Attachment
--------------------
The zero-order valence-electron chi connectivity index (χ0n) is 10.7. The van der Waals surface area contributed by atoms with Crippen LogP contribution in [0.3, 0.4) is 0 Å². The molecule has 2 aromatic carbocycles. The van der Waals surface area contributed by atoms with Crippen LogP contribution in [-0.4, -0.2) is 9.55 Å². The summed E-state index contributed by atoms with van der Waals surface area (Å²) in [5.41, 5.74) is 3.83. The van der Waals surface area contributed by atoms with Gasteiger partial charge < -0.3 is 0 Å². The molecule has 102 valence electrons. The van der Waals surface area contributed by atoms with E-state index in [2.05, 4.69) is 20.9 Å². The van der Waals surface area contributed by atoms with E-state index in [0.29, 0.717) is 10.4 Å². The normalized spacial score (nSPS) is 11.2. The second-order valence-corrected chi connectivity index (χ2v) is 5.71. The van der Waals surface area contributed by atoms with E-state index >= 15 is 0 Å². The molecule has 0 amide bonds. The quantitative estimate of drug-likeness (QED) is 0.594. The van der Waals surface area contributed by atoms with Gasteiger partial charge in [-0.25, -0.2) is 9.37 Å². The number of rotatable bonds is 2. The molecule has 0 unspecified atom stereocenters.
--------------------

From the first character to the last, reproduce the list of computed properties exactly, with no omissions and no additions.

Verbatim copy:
The zero-order valence-electron chi connectivity index (χ0n) is 10.7. The van der Waals surface area contributed by atoms with Crippen LogP contribution in [0.3, 0.4) is 0 Å². The molecule has 2 aromatic carbocycles. The van der Waals surface area contributed by atoms with Crippen LogP contribution in [-0.4, -0.2) is 9.55 Å². The summed E-state index contributed by atoms with van der Waals surface area (Å²) in [5.41, 5.74) is 3.83. The van der Waals surface area contributed by atoms with Gasteiger partial charge < -0.3 is 0 Å². The molecule has 102 valence electrons. The van der Waals surface area contributed by atoms with E-state index in [2.05, 4.69) is 20.9 Å². The van der Waals surface area contributed by atoms with E-state index in [0.29, 0.717) is 10.4 Å². The normalized spacial score (nSPS) is 11.2. The second-order valence-corrected chi connectivity index (χ2v) is 5.71. The van der Waals surface area contributed by atoms with E-state index >= 15 is 0 Å². The molecule has 0 amide bonds. The quantitative estimate of drug-likeness (QED) is 0.594. The van der Waals surface area contributed by atoms with Gasteiger partial charge in [-0.25, -0.2) is 9.37 Å². The number of rotatable bonds is 2. The molecule has 0 unspecified atom stereocenters.